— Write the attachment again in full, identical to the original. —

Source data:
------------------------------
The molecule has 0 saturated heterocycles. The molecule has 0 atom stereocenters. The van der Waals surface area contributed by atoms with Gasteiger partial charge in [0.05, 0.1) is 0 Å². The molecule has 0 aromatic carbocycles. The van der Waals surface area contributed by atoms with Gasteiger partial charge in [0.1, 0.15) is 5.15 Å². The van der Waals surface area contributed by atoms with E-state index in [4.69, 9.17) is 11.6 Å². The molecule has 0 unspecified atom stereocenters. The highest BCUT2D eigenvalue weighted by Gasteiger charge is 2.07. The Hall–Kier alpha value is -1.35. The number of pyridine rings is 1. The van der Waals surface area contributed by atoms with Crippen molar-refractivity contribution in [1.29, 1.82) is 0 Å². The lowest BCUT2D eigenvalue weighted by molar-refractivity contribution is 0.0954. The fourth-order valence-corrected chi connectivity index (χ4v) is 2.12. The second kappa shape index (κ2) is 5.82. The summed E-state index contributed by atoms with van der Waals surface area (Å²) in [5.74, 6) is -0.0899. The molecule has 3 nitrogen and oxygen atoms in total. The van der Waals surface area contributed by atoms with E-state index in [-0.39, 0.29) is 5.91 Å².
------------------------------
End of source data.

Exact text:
The molecule has 0 saturated heterocycles. The molecule has 0 atom stereocenters. The van der Waals surface area contributed by atoms with Gasteiger partial charge in [0.05, 0.1) is 0 Å². The molecule has 0 aromatic carbocycles. The van der Waals surface area contributed by atoms with Gasteiger partial charge in [0.1, 0.15) is 5.15 Å². The van der Waals surface area contributed by atoms with E-state index in [4.69, 9.17) is 11.6 Å². The molecule has 0 unspecified atom stereocenters. The highest BCUT2D eigenvalue weighted by Gasteiger charge is 2.07. The Hall–Kier alpha value is -1.35. The number of pyridine rings is 1. The van der Waals surface area contributed by atoms with Crippen molar-refractivity contribution in [1.29, 1.82) is 0 Å². The lowest BCUT2D eigenvalue weighted by molar-refractivity contribution is 0.0954. The fourth-order valence-corrected chi connectivity index (χ4v) is 2.12. The second kappa shape index (κ2) is 5.82. The summed E-state index contributed by atoms with van der Waals surface area (Å²) in [5.74, 6) is -0.0899. The molecule has 3 nitrogen and oxygen atoms in total. The van der Waals surface area contributed by atoms with E-state index in [-0.39, 0.29) is 5.91 Å².